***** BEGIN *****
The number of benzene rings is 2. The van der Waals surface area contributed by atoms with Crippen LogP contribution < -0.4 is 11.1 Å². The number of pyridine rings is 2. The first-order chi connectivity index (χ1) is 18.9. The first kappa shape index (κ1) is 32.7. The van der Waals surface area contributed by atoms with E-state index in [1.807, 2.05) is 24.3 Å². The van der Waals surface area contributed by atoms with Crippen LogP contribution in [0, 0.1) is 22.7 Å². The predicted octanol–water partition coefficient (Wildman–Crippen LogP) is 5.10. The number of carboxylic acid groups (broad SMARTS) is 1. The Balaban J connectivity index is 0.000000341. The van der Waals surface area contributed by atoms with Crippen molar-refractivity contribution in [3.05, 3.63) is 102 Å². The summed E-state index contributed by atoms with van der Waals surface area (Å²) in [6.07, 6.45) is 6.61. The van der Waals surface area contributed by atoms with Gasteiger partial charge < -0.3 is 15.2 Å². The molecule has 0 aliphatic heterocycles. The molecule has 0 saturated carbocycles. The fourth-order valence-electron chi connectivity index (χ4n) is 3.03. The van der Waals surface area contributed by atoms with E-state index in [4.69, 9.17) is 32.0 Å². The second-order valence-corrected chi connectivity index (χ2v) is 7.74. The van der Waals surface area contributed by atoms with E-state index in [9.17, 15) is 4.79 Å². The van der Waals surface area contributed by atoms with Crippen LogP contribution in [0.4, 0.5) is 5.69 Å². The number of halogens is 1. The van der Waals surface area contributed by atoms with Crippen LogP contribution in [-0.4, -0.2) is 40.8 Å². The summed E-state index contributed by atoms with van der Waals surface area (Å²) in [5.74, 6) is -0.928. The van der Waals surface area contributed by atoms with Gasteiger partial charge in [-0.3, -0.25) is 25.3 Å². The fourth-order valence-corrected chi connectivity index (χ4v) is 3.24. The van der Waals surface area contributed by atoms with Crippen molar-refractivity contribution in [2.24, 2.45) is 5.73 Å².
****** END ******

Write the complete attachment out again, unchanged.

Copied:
The number of benzene rings is 2. The van der Waals surface area contributed by atoms with Crippen LogP contribution < -0.4 is 11.1 Å². The number of pyridine rings is 2. The first-order chi connectivity index (χ1) is 18.9. The first kappa shape index (κ1) is 32.7. The van der Waals surface area contributed by atoms with E-state index in [1.807, 2.05) is 24.3 Å². The van der Waals surface area contributed by atoms with Crippen LogP contribution in [0, 0.1) is 22.7 Å². The predicted octanol–water partition coefficient (Wildman–Crippen LogP) is 5.10. The number of carboxylic acid groups (broad SMARTS) is 1. The Balaban J connectivity index is 0.000000341. The van der Waals surface area contributed by atoms with Crippen molar-refractivity contribution in [3.05, 3.63) is 102 Å². The summed E-state index contributed by atoms with van der Waals surface area (Å²) in [6.07, 6.45) is 6.61. The van der Waals surface area contributed by atoms with Gasteiger partial charge < -0.3 is 15.2 Å². The molecule has 0 aliphatic heterocycles. The molecule has 0 saturated carbocycles. The fourth-order valence-electron chi connectivity index (χ4n) is 3.03. The van der Waals surface area contributed by atoms with E-state index in [4.69, 9.17) is 32.0 Å². The second-order valence-corrected chi connectivity index (χ2v) is 7.74. The van der Waals surface area contributed by atoms with E-state index in [9.17, 15) is 4.79 Å². The van der Waals surface area contributed by atoms with Crippen LogP contribution in [0.4, 0.5) is 5.69 Å². The number of halogens is 1. The van der Waals surface area contributed by atoms with Crippen LogP contribution in [-0.4, -0.2) is 40.8 Å². The summed E-state index contributed by atoms with van der Waals surface area (Å²) in [5.74, 6) is -0.928. The van der Waals surface area contributed by atoms with Gasteiger partial charge in [-0.3, -0.25) is 25.3 Å². The fourth-order valence-corrected chi connectivity index (χ4v) is 3.24. The van der Waals surface area contributed by atoms with Crippen molar-refractivity contribution in [2.24, 2.45) is 5.73 Å².